It belongs to the sun room like Merlot and Rustici: the Ticino palm. Every hillside villa, like here in Brione s. Minusio, has at least one palm tree in the garden.
She is the star of the sun room. It sticks out of every garden, in many selfies, and is the eye-catcher on every postcard: the Ticino palm. Even with the record drought, Trachycarpus fortunei keeps its composure. According to a representative survey from 2021, 80 percent of Ticino people love their “Palma ticinese”. Nowhere in the world are there so many of these species in one place as in the southern canton. But the beautiful hemp palm tree, which originally came from China, also has its downsides – not just against the light of the glowing sun.
Guido Maspoli (55) wipes the low leaf fans aside. The biologist from the cantonal office for nature and landscape protection is walking the beaten path through the new jungle of Tegna TI. The alluvial forest on the banks of the Maggia used to consist of lime trees, alders, ash trees and hornbeams. “Now palm trees are crowding out the deciduous trees,” says Maspoli, pointing to the dense palm grove that lines the sandy path like a meter-high wall.
Invasive palm threatens floodplain and protection forests
More than 5,000 square meters of floodplain forest are affected, according to the Ticino, “the wild palm growth begins where the gardens end”. The palm trees were planted on private property. And if the fruits are not cut off, «birds spread the seeds in the forest. The palm trees grow densely, taking away the sunlight from the forest floor and giving the young trees the space to grow,” explains Guido Maspoli.
But it is not just about saving the protected floodplain forest. Equally concerned, Maspoli looks at the steep slope above the Centovallina railway and the cantonal road in Solduno TI. “Palm trees have sown there. They threaten the protective forest and could one day pose a security risk. “The palm trees pose a fire hazard. Flames in the grove are very difficult to control,” continued Guido Maspoli. “I don’t want to be a firefighter when the palm forest is on fire.” The fire would come dangerously close to the settlements.
Alain Zamboni (63) has been with the fire brigade in Locarno TI for 40 years. The commander knows palm fires well. “Most of the time, individual palm trees go up in flames. Often because people light the bast on the trunk with a lighter,” says Maspoli, “the fire spreads rapidly, climbs to the crown and blazes like a torch, usually burns out after a minute”. His advice: “Don’t grill or make a fire near the palm trees and have water ready to extinguish.”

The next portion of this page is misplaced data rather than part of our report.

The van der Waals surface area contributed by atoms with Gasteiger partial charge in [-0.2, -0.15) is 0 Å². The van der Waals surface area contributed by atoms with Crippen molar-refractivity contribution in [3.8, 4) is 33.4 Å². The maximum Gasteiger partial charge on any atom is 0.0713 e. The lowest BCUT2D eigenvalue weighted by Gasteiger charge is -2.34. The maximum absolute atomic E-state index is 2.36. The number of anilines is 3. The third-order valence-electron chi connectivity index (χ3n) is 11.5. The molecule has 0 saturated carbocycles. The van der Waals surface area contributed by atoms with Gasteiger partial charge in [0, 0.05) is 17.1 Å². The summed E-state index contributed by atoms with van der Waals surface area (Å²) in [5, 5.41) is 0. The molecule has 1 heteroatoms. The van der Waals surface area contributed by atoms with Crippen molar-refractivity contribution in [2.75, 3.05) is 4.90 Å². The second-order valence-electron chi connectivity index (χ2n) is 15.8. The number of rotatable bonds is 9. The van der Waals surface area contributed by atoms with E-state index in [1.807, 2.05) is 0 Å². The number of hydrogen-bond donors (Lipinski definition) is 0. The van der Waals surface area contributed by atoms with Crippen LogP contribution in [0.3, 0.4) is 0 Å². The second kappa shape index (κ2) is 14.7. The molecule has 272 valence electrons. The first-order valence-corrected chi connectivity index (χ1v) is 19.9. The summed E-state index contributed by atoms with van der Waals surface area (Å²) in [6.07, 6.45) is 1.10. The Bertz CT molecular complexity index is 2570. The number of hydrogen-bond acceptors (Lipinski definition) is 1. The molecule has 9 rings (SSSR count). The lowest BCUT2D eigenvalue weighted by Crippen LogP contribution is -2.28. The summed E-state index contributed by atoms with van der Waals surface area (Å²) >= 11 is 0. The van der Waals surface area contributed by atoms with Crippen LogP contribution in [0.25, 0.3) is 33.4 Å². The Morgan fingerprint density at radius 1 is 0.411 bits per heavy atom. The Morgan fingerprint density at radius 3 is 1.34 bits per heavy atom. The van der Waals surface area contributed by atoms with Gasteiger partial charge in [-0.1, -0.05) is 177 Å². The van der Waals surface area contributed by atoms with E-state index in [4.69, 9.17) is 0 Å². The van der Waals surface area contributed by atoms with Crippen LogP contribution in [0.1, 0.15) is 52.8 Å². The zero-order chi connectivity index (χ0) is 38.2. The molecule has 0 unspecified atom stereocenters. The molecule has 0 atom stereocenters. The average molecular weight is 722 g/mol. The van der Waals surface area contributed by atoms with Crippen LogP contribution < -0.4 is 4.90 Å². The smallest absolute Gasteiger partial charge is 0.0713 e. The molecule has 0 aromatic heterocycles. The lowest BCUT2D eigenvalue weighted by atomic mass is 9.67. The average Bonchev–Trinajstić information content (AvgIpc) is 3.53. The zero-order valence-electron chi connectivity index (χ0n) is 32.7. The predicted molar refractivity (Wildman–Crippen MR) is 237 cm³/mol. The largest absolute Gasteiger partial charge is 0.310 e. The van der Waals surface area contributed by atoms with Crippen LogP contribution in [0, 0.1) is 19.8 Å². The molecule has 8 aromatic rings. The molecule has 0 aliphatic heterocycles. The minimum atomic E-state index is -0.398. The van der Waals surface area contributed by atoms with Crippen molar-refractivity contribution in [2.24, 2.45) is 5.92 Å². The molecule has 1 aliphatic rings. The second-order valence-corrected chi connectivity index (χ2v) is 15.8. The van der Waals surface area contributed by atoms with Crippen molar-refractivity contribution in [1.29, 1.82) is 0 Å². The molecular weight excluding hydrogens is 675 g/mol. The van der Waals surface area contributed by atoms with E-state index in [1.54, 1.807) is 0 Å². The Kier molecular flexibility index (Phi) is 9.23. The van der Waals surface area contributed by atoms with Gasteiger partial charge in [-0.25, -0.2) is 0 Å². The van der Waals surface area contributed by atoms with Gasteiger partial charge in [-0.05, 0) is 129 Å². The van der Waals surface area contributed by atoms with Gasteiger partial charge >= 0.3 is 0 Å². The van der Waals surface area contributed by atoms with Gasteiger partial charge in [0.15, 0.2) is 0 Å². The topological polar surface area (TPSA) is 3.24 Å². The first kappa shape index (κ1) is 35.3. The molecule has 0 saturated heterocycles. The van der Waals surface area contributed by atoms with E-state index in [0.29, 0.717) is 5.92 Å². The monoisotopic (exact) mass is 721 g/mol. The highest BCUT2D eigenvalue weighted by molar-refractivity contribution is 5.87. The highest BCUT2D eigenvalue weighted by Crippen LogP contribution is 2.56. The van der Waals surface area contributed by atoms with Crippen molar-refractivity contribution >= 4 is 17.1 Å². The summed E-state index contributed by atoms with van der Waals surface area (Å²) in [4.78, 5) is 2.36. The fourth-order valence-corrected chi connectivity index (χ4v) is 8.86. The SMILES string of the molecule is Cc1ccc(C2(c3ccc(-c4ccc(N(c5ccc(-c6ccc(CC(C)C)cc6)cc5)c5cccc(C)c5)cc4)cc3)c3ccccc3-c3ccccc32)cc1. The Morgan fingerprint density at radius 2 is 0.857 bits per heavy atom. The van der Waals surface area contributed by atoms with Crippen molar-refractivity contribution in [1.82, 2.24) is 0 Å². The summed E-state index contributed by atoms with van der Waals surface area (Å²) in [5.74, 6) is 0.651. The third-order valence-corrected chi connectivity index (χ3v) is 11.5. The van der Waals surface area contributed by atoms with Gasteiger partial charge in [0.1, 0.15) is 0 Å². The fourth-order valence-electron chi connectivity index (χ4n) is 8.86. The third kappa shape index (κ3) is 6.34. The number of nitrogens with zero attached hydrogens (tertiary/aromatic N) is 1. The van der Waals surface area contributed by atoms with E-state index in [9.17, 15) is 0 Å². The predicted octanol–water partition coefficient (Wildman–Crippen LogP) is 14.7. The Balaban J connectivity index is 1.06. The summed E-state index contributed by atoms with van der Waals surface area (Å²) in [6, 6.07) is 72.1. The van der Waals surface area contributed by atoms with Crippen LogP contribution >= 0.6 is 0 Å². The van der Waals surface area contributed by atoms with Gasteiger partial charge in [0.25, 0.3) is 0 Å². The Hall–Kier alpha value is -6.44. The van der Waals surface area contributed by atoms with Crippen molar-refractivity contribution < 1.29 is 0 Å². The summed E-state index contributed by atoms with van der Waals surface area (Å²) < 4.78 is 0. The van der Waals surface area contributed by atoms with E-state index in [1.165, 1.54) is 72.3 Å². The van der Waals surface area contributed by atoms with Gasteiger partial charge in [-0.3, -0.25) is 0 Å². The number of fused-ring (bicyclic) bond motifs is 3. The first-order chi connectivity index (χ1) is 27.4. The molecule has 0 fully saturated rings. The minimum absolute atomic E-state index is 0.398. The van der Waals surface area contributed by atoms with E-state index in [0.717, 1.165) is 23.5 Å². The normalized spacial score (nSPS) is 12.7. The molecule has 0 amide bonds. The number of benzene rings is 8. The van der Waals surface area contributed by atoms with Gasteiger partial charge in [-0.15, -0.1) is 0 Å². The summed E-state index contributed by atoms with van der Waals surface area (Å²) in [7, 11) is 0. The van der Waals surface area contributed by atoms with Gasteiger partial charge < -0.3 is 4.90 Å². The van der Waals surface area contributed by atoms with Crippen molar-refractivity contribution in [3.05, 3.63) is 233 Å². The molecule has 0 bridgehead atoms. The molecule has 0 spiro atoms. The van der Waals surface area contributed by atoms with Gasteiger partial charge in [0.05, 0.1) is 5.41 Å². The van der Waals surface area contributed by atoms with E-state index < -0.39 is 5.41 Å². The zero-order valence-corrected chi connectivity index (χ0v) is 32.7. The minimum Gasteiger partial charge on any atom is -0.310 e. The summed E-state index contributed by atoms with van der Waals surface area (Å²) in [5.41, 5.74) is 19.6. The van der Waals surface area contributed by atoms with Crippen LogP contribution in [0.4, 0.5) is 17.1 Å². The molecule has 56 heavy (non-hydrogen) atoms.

Interventions in palm forests are very expensive
There are still no known major fires in Ticino palm groves, says Boris Pezzatti (50) from the Swiss Federal Institute for Forest, Snow and Landscape Research (WSL) in Cadenazzo TI. “But if the palm trees grow taller and carry more dry leaves along the trunk, then the fire potential also increases. Thank God, palm trees grow slowly.” The intervention is easy, according to Pezzatti: “Since they only have one bud, the palm tree can be sawn off when it reaches a meter in height.”
The environmental scientist and his colleague Vincent Fehr (34) have been working for two years on a study of the Chinese hemp palm or Palma di Fortune, named after the British botanist Robert Fortune (1812-1880). On a map, the researchers show where the palm tree grows: especially in southern Ticino and along the valleys – up to Faido TI. There are now so many that effective interventions would be very expensive. “Even in Zurich there are the first wild palm trees,” says Vincent Fehr, “they can endure sub-zero temperatures, but not permafrost.” Mild winters due to climate change could encourage palm growth.
Diego Glaus (54) is a fan of the majestic plant. There are over 400 palm trees in the 27,000 square meter park garden of his hotel in Losone TI. Some of them are over 100 years old. “They give the Albergo Losone the Mediterranean flair,” says the hotelier. When his parents opened the hotel in 1955, the municipality of Losone gave the couple a “lucky palm”. “Four gardeners take care of the palm garden and regularly cut the fruit,” says Glaus. “Even if they can be invasive – for me the palm trees are just beautiful”.
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